Conference proceedings: ... Annual International Conference of the IEEE Engineering in Medicine and Biology Society. IEEE Engineering in Medicine and Biology Society. Conference 08/2012; 2012:1238-41. DOI:10.1109/EMBC.2012.6346161
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    • "Although we do not discuss the problem of selecting significant gene sets and subsets when comparing multiple experimental conditions, the proposed methodology can be extended to such situations by replacing Hotelling’s T2 statistic by commonly used statistics such as the Hotelling-Lawley trace test or the Roy’s largest root test. Furthermore, if the experimental conditions are ordered, such as in a time-course or a dose-response study, one can exploit order-restricted inference based methods developed in [29]. As commented by a reviewer of this manuscript, it is possible that in some applications only a few genes in a given pathway are differentially expressed where such subsets are not necessarily pre-defined. "
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    ABSTRACT: Based on available biological information, genomic data can often be partitioned into pre-defined sets (e.g. pathways) and subsets within sets. Biologists are often interested in determining whether some pre-defined sets of variables (e.g. genes) are differentially expressed under varying experimental conditions. Several procedures are available in the literature for making such determinations, however, they do not take into account information regarding the subsets within each set. Secondly, variables (e.g. genes) belonging to a set or a subset are potentially correlated, yet such information is often ignored and univariate methods are used. This may result in loss of power and/or inflated false positive rate. We introduce a multiple testing-based methodology which makes use of available information regarding biologically relevant subsets within each pre-defined set of variables while exploiting the underlying dependence structure among the variables. Using this methodology, a biologist may not only determine whether a set of variables are differentially expressed between two experimental conditions, but may also test whether specific subsets within a significant set are also significant. The proposed methodology; (a) is easy to implement, (b) does not require inverting potentially singular covariance matrices, and (c) controls the family wise error rate (FWER) at the desired nominal level, (d) is robust to the underlying distribution and covariance structures. Although for simplicity of exposition, the methodology is described for microarray gene expression data, it is also applicable to any high dimensional data, such as the mRNA seq data, CpG methylation data etc.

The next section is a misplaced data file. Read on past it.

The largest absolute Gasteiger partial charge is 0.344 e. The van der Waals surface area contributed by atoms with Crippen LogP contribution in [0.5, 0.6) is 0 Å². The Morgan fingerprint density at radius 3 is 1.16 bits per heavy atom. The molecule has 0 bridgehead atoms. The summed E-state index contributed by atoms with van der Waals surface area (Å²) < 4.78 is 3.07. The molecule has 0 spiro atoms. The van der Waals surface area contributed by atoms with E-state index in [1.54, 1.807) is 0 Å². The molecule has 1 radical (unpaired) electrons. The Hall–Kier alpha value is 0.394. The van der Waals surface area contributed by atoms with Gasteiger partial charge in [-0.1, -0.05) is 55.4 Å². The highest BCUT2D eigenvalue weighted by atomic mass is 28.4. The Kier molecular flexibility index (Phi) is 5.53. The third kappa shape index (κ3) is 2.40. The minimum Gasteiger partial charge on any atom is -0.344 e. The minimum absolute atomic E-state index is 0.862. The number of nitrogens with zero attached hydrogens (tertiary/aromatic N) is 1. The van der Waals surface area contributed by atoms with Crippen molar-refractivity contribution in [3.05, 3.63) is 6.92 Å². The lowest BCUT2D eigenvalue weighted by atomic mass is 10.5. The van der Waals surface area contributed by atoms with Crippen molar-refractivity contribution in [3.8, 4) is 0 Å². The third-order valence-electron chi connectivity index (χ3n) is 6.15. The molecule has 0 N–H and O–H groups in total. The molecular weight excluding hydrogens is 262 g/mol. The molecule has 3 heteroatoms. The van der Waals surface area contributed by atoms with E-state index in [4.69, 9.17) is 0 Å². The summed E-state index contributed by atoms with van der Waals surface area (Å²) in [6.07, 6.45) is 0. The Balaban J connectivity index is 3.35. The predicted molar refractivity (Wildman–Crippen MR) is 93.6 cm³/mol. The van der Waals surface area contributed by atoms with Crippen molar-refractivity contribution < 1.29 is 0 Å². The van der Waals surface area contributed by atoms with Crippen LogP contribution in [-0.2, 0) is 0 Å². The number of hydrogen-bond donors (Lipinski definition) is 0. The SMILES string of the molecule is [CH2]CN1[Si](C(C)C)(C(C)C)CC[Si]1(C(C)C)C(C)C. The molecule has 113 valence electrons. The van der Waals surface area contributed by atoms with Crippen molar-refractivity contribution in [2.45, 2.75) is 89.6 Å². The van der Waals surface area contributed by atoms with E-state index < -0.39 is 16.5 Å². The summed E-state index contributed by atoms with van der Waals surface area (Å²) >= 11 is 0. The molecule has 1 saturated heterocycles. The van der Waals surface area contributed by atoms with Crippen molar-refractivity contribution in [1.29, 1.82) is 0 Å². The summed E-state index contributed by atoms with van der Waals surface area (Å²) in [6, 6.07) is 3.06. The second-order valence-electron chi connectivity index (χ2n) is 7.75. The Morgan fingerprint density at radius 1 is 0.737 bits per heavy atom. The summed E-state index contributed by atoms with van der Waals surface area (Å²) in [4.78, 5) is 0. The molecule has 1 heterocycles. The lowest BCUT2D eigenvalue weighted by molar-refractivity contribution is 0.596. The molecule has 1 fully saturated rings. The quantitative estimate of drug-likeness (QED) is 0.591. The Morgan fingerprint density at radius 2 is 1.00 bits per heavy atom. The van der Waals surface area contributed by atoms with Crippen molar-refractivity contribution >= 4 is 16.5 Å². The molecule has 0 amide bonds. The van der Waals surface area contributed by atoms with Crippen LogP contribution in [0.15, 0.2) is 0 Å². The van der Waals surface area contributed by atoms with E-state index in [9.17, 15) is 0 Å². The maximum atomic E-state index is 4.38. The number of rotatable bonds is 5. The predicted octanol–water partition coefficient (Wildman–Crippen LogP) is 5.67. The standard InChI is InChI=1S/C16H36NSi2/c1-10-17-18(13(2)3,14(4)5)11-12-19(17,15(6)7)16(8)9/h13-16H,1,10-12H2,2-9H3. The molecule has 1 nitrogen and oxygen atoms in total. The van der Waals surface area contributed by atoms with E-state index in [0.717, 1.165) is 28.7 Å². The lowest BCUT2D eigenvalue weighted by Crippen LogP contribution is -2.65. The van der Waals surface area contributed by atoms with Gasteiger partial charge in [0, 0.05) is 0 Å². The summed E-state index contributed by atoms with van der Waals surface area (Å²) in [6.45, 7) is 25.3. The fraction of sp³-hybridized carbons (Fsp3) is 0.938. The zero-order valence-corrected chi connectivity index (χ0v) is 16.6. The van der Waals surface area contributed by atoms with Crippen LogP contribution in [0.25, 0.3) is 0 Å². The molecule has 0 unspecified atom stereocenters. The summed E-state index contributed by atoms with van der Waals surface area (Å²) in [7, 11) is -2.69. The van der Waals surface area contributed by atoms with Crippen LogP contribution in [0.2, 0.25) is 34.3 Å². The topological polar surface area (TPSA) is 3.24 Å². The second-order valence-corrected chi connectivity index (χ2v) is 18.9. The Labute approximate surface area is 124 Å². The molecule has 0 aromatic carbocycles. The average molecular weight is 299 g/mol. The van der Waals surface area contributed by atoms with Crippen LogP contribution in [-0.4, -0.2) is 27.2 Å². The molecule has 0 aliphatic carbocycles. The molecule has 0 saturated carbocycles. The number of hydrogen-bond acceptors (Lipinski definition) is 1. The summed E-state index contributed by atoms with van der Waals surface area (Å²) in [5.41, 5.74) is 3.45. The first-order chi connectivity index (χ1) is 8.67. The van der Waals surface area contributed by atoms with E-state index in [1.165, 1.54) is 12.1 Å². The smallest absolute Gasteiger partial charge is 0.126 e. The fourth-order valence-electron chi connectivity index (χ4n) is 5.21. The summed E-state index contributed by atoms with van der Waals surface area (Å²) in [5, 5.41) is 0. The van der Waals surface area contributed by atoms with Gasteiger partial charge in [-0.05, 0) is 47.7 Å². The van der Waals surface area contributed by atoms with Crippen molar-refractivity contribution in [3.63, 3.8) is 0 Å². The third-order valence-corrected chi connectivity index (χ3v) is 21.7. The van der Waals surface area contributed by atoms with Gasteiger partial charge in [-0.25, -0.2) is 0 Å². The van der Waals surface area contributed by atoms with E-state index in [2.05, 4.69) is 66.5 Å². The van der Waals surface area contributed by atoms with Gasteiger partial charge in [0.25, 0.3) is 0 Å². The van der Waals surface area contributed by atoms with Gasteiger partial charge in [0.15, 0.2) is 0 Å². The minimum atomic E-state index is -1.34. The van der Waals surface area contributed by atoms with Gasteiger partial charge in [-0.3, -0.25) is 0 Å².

BMC Bioinformatics 07/2012; 13(1):177. DOI:10.1186/1471-2105-13-177 · 2.58 Impact Factor